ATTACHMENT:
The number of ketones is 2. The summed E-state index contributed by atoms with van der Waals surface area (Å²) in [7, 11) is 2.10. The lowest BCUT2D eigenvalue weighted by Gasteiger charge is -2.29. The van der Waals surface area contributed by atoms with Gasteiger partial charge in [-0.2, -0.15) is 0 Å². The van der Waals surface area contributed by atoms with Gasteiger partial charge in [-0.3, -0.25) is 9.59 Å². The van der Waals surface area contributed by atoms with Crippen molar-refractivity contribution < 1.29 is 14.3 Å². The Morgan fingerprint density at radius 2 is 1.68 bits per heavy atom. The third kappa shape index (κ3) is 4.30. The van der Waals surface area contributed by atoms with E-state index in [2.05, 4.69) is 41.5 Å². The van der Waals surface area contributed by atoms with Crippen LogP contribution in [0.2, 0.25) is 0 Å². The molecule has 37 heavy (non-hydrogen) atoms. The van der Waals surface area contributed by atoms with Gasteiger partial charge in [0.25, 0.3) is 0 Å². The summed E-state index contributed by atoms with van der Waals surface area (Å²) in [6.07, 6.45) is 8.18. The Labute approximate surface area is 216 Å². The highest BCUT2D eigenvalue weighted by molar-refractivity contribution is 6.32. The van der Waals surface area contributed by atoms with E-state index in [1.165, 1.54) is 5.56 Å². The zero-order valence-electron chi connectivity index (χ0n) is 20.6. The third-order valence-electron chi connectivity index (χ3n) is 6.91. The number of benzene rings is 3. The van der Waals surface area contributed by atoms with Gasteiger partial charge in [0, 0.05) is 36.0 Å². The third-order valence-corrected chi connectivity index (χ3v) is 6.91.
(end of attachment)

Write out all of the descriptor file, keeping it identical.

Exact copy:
The number of ketones is 2. The summed E-state index contributed by atoms with van der Waals surface area (Å²) in [7, 11) is 2.10. The lowest BCUT2D eigenvalue weighted by Gasteiger charge is -2.29. The van der Waals surface area contributed by atoms with Gasteiger partial charge in [-0.2, -0.15) is 0 Å². The van der Waals surface area contributed by atoms with Gasteiger partial charge in [-0.3, -0.25) is 9.59 Å². The van der Waals surface area contributed by atoms with Crippen molar-refractivity contribution < 1.29 is 14.3 Å². The Morgan fingerprint density at radius 2 is 1.68 bits per heavy atom. The third kappa shape index (κ3) is 4.30. The van der Waals surface area contributed by atoms with E-state index in [2.05, 4.69) is 41.5 Å². The van der Waals surface area contributed by atoms with Crippen LogP contribution in [0.2, 0.25) is 0 Å². The molecule has 37 heavy (non-hydrogen) atoms. The van der Waals surface area contributed by atoms with Gasteiger partial charge in [0.25, 0.3) is 0 Å². The summed E-state index contributed by atoms with van der Waals surface area (Å²) in [6.07, 6.45) is 8.18. The Labute approximate surface area is 216 Å². The highest BCUT2D eigenvalue weighted by molar-refractivity contribution is 6.32. The van der Waals surface area contributed by atoms with E-state index in [1.165, 1.54) is 5.56 Å². The zero-order valence-electron chi connectivity index (χ0n) is 20.6. The third-order valence-electron chi connectivity index (χ3n) is 6.91. The number of benzene rings is 3. The van der Waals surface area contributed by atoms with Gasteiger partial charge in [0, 0.05) is 36.0 Å². The third-order valence-corrected chi connectivity index (χ3v) is 6.91.